Author Topic: NUMB "SEAT"  (Read 5245 times)

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Offline HONDO

NUMB "SEAT"
« on: July 21, 2006, 08:25:18 am »
Ive been logging 35 plus miles a day getting my new touring bicycle broken in but the problem is two-fold. First is my "man area"  going numb if I climb for 15 minutes or more on a decent grade and lastly my elbows have been bothering me, feeling like they are being twisted like you do a knee. Ive got a brooks saddle and it feels great.Ive put a level on it which shows a quarter inch high at the nose of the seat. the riding height feels perfect. any suggestions?


Offline wanderingwheel

NUMB "SEAT"
« Reply #1 on: July 21, 2006, 02:33:18 pm »
The saddle nose sounds a little high, but if it's comfortable then so be it.  Since the problem only comes while climbing, how does your position change when you start going up?  Many people slide towards the back of the saddle so that they can apply more force to the pedals at a lower rpm.  What this also does is force the rider to bend over more to reach the handlebars and that can be the cause of the unwanted pressure.

Given that, Here's a few suggestions to try.  First, lift yourself off the saddle for a few seconds when youstart to go numb.  Specialized has put a lot of effort into trying to prove how much better thier saddles are than others based on bloodflow, but when asked why all the riders on all the other saddles haven't had long-term problems if their saddles are so bad, Specialized had to admit that simply getting off the saddle for a few seconds every so often prevented any problems.

Next, if you are grinding up hill at a low cadence, try shifting to a lower gear and using a heigher cadence.  This will naturally bring you back to the middle of the saddle where you are comfortable.

Finally, make sure that you are supporting yourself on your sit bones rather than any soft areas.  If you're not sure try rolling your hips forward and back a few times until you find them.

As for your elbows, it sounds like you are putting an unnatural stress on them.  This could either be from poor hand placement or from too much weight on the hands.  

Are your hands in a natural position on the bars or do they feel tweeked at an odd angle?  Put your hands out in front of you to about where your bars are located and notice where your hands want to be.  Try to replicate that on the bike if possible.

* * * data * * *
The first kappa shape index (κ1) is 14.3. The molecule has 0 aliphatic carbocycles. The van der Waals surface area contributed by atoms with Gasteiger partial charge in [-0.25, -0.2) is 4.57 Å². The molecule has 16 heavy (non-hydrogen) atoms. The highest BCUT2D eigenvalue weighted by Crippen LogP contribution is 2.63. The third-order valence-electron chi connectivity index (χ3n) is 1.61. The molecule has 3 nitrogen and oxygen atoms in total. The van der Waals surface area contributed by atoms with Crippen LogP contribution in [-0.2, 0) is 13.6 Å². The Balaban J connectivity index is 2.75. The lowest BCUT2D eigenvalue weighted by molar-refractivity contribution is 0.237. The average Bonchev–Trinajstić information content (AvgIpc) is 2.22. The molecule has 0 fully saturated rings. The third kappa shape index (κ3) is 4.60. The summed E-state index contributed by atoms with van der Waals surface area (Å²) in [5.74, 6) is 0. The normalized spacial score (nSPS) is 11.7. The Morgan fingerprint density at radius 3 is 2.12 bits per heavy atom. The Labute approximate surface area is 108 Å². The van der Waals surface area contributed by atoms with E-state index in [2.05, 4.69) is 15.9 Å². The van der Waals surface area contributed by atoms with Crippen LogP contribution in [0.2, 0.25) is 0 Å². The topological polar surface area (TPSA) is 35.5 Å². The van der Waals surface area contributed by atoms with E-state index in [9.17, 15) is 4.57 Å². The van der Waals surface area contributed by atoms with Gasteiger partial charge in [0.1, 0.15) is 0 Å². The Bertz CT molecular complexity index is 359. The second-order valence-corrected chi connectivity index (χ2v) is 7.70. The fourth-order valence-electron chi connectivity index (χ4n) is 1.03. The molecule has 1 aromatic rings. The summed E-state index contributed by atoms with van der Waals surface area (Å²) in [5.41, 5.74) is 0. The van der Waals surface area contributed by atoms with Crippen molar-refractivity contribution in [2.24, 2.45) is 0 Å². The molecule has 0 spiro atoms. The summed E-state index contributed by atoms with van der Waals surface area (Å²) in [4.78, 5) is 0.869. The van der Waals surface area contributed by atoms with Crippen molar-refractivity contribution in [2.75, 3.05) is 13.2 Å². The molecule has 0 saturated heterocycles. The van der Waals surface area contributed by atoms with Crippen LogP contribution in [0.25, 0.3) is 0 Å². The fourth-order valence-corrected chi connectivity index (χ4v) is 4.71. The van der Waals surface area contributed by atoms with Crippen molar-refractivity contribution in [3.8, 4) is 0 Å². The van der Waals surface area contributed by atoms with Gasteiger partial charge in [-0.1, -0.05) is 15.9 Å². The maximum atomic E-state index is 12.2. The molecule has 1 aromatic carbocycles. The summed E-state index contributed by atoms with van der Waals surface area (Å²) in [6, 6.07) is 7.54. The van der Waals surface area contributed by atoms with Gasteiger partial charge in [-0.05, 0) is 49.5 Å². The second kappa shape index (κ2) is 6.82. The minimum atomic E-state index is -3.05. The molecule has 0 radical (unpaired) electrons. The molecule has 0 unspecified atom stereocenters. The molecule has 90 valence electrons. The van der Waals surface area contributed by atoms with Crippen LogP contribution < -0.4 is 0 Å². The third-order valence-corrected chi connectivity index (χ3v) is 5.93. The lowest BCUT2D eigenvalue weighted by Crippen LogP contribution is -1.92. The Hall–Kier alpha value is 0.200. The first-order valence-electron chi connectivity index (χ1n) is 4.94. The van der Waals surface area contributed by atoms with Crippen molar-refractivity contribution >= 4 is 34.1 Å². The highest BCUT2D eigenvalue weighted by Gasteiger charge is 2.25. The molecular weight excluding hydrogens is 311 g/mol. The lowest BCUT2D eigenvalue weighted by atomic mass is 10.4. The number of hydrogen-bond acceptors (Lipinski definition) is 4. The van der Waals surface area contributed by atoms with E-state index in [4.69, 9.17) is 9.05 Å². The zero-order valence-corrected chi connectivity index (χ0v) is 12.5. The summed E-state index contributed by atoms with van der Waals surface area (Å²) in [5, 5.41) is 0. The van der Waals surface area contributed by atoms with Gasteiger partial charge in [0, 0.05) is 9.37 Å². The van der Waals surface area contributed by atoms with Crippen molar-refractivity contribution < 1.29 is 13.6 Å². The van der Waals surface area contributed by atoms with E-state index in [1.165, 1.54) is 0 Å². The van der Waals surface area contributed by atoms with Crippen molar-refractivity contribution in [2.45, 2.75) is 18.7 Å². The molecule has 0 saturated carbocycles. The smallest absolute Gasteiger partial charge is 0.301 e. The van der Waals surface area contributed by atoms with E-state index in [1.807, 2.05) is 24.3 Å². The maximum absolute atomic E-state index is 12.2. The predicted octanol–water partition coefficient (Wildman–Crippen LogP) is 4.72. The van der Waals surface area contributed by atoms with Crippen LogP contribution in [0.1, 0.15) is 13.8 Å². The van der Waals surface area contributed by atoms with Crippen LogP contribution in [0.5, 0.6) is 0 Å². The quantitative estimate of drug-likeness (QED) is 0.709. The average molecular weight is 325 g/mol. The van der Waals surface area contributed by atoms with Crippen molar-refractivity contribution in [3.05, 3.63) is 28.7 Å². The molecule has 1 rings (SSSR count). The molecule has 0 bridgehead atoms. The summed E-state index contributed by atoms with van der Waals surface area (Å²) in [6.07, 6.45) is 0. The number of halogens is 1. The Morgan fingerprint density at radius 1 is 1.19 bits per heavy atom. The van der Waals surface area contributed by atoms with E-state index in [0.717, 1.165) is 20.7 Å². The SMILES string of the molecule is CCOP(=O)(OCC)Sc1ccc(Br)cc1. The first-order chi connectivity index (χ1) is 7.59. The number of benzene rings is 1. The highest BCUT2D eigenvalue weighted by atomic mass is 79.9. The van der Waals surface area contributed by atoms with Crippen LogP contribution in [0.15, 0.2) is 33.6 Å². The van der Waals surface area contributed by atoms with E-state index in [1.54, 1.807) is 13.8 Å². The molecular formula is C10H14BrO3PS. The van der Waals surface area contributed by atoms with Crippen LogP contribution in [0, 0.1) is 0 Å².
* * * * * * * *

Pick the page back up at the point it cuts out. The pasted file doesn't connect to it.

Are you leaning forward heavily on your hands?  Ideally you should be able to take your hands off the bars and leave your upper body in the same position.  This requires you to support yourself with your abs and core muscles.  If you can't do this, consider changing your position to sit more upright for the time being.

Sean


Offline HONDO

NUMB "SEAT"
« Reply #2 on: July 21, 2006, 04:59:30 pm »
Thanks for the help.Im used to mt.bike bars and for some reason im sure im putting too much pressure on my arms and im somehow tweeking my elbows.As far as seat height, when I "sit up" I can ride and still have my fingers on the top of the drop bars although I cant wrap them around.Does that sound about right? I think I really need to get the nose down that quarter inch and see how that works and pay more attention to how Im locking my elbows out.Im sure its all minor adjustments but its a bit frustrating and NUMB is not good.


Offline wanderingwheel

NUMB "SEAT"
« Reply #3 on: July 24, 2006, 02:49:57 pm »
Let's try and bury this morning's spam.

Seat height and position should be related to your leg length and strength.  If your handlebars feel too low, raise them rather than lowering the saddle.  It sounds like your bars are set up low, which is not necessarily wrong, but may not be appropriate for you right now.  Also, the combination of a nose-high saddle and low bars is about the worst thing you can do if you want to get rid of numbness.

Are you actually locking your elbows when you ride?  Your arms should be bent and loose.  This will prevent you from putting excess pressure on your hands and elbows, help you absorb any bumps in the road, and give you greater control over the bike.

Sean


Offline HONDO

NUMB "SEAT"
« Reply #4 on: July 26, 2006, 05:20:16 pm »
I think bringing the nose down to level and raising the bars just a bit should do it. Not sure how much to bring the bars up, maybe half to one inch? I dont want to tweek the seat height anymore because it feels perfect. thanks Sean.


Offline mtnroads

NUMB "SEAT"
« Reply #5 on: August 05, 2006, 02:35:59 am »
I have the same problem when climbing in the drops on my 520, with a Brooks saddle and the stem (quill) as high as it will go, which is still an inch below seat height. The drops are just enough lower than the hoods to start the problem. I can't lower the front of my saddle because then I slide forward and it makes it even worse. Aargh.

My solution is to get a higher stem and I am planning on a long one, since it is a quill and I can vary the position. I will raise it an inch and even more for longer rides. I would suggest going 1-2" higher and maybe 10cm shorter, to also bring you back a bit. Good luck.


Offline pmspirito

NUMB "SEAT"
« Reply #6 on: August 06, 2006, 09:48:57 pm »
Isn't it odd,  that recumbent riders never complain about pain.  Maybe they are on to something.  Come to think of it I have never seen an easy chair shaped like a bike seat.  But recumbent seats are shaped like easy chairs.  

best wishes from the back of the pack,  Peter & Judy Spirito
best wishes from the back of the pack,  Peter & Judy Spirito